The one statistic that creates the most controversy when we point it out is the fact that The Rapid’s buses operate, on average, about 90% empty. The Rapid’s supporters (including the Grand Rapids Press uncritically regurgitating misleading data released by The Rapid) do everything they could to “refute” this number, but the fact is that we use The Rapid’s own data. How do arrive at this number? It’s easy, just look at the information that The Rapid is required to report to the federal government each year. This data is stored in the National Transit Database. You can access the entire set of data by clicking here.

The set of data you want is listed under **Annual Databases**. 2010 is the latest year available as this article is being written, so we’ll use those numbers. Click on the RY 2010 Database link to see the various areas of data that are available. From there, we are interested in the Revenue Vehicle Inventory spreadsheet. This spreadsheet doesn’t look very easy to use because each transit agency is represented by a number, not its name. The Rapid is transit agency number 5033. How do we know that? Check out The Rapid’s 2010 National Transit Database profile here. The Rapid’s ID number is 5033.

We then scroll down to number 5033 in the “trs_id” column on the spreadsheet. The first thing you’ll notice is that there are 41 lines of data relating to The Rapid’s buses. We are interested in the lines that say “MB” in the second column (MB means bus, although you’d have a hard time figuring that out from the database files). Only looking at the MB column limits us to The Rapid’s fixed-route bus service. We’re not looking at The Rapid’s paratransit or van pool service.

Looking further to the right, we see the two columns that interest us. Columns “S” and “T” tell us the seating and standing capacity of the buses The Rapid operates. To make it fair, we need to do some math so that all buses are counted and averaged on a weighted basis. Basically, this means that if there are 25 buses with a capacity of 75 and five buses with a capacity of 91, we need to weight them appropriately. When we multiply all seating and standing capacity by the number of buses, we get a total fleet capacity of 10,580. The Rapid has a total of 129 buses in operation. We then divide 10,580 by 129 to get an *average* bus capacity of 82.02 (this was 80.48 in 2009). To make this easier, we’ve highlighted the spreadsheet and added columns to add it all together. Download it here.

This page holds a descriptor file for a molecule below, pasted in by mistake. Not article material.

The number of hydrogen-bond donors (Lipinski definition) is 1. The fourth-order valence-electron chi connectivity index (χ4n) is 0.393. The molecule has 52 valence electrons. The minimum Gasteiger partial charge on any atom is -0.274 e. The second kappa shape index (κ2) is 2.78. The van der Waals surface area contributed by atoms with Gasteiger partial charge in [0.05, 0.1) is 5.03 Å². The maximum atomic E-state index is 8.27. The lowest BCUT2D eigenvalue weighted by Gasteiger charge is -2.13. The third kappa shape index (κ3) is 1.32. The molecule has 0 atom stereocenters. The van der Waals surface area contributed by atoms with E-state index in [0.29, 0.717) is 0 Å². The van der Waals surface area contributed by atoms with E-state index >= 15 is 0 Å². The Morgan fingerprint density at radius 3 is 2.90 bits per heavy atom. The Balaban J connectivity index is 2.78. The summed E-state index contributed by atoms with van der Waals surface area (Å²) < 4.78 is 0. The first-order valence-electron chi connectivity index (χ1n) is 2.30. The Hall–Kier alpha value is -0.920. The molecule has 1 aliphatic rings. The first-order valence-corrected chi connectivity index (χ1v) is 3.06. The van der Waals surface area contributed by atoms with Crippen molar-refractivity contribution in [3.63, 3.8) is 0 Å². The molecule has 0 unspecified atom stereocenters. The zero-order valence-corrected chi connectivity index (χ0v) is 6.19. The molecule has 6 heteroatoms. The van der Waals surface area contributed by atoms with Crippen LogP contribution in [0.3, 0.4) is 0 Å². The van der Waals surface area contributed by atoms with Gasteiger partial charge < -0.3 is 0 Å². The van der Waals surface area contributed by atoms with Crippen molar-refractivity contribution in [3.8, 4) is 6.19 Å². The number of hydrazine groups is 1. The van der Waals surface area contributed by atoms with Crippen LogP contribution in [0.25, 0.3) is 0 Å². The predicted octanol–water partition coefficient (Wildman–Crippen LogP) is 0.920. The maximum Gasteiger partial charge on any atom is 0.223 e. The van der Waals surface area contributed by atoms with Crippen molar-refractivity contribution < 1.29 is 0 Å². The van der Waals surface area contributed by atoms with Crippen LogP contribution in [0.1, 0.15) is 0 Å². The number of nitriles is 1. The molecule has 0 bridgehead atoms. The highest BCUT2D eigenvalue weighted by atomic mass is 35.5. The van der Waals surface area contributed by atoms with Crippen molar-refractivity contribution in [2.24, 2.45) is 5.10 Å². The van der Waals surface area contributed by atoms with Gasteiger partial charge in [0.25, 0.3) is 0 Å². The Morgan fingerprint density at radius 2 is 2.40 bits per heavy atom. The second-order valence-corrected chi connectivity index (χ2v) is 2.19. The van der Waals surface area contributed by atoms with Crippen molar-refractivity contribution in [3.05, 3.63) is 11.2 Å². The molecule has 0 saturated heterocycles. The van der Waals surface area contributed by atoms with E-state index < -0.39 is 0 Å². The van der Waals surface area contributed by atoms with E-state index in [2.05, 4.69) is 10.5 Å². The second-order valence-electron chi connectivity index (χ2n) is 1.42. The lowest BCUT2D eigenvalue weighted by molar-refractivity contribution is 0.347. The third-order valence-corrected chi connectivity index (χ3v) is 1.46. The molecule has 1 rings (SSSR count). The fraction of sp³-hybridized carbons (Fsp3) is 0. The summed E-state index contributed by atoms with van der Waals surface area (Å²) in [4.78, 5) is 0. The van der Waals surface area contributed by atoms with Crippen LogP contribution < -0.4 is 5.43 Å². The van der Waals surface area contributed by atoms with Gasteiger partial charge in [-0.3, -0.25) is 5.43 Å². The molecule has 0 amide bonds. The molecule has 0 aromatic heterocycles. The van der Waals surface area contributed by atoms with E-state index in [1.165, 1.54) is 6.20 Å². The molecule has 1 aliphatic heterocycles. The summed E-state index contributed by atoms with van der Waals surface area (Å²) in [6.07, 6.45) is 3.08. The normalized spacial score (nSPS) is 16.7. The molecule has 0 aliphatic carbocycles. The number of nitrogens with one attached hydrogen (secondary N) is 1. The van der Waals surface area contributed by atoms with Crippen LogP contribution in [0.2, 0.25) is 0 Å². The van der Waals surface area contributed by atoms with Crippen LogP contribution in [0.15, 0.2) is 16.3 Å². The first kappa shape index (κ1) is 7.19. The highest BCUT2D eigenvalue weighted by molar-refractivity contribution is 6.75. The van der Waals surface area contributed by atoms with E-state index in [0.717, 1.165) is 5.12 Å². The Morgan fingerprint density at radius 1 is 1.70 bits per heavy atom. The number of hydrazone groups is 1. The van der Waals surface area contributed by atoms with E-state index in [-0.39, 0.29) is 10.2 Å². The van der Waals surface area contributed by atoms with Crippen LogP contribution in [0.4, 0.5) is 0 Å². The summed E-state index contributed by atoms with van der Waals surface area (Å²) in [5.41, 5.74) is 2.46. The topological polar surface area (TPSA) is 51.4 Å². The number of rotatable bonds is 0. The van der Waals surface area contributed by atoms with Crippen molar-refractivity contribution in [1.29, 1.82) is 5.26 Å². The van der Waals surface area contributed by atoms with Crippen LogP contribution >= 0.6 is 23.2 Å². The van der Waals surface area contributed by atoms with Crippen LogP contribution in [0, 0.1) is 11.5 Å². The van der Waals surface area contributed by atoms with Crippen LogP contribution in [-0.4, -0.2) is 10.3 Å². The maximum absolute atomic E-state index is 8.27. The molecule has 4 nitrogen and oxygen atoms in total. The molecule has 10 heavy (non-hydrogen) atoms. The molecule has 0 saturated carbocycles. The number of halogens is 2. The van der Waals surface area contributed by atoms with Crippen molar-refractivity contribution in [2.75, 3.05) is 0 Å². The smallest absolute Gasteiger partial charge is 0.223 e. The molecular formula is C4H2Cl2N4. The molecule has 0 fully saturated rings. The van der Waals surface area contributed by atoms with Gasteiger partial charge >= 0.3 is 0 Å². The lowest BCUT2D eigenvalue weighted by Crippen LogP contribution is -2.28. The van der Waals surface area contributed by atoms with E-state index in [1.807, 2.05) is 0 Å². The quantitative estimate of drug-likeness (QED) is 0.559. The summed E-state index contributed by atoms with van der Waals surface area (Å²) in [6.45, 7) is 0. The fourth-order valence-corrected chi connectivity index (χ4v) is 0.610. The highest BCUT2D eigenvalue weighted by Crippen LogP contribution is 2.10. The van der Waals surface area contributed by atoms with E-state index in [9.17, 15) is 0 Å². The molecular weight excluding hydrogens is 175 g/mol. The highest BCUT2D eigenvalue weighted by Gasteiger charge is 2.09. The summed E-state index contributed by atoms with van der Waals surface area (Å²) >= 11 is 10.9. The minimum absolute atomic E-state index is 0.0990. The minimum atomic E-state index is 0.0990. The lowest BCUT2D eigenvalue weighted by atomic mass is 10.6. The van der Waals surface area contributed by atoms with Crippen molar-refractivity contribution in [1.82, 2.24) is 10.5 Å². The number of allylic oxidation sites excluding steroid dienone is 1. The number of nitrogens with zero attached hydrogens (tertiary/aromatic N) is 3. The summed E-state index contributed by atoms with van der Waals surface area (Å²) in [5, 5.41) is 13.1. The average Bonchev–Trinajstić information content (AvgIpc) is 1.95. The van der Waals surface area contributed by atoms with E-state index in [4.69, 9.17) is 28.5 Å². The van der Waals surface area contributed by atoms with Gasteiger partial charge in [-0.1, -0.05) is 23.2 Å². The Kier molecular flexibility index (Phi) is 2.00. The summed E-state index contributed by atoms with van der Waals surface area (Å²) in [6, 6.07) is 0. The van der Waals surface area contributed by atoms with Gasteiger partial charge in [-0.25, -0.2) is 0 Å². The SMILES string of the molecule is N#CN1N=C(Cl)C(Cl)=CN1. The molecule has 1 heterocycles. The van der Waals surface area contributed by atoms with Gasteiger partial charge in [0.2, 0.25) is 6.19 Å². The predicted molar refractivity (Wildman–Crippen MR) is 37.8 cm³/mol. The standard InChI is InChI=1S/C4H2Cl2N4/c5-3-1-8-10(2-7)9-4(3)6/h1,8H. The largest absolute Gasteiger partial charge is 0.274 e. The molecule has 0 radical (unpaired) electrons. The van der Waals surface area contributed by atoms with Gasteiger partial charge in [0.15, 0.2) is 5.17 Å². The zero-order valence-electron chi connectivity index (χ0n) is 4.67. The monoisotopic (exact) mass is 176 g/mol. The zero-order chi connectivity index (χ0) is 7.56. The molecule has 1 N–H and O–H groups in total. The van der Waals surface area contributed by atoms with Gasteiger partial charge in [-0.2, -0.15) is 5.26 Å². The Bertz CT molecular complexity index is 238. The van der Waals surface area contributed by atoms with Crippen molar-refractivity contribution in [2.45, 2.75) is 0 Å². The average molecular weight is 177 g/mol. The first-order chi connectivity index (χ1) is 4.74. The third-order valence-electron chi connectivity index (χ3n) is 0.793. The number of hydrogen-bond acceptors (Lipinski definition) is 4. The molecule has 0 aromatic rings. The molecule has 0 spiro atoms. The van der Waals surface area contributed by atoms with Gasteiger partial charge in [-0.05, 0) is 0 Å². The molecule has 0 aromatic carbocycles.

How do we know how many people are on The Rapid’s buses, on average? Download and view the 2010 NTD Fact Sheet on The Rapid here. Check out the row near the middle of the page called **Mode: Bus**. This breaks The Rapid’s services down into the various modes of transit. We’re interested in the Bus information. Look to the right and make a note of the **Annual Passenger Miles** andÂ **Annual Vehicle Revenue Miles** columns. If you divide Annual Passenger Miles by Annual Vehicle Revenue Miles, we get 7.39 (this was 7.37 in 2009). That’s the *average* number of people on a Rapid bus at any given time.

With these two data points, we can determine that average capacity utilization of The Rapid’s buses. Average bus capacity is 82.02 and the average number of people riding Rapid buses at any given time is 7.39. We divide 7.39 by 82.02 and and we come up with 9% of the average Rapid bus being occupied at any given time. **Therefore, The Rapid’s buses operate 91% empty, on average**.

(Note: This article has been updated to show that The Rapid’s buses are 91% empty. A prior version said 89% empty. We made a small math error in the original article that was in The Rapids’s favor. The correct number is 91% empty.)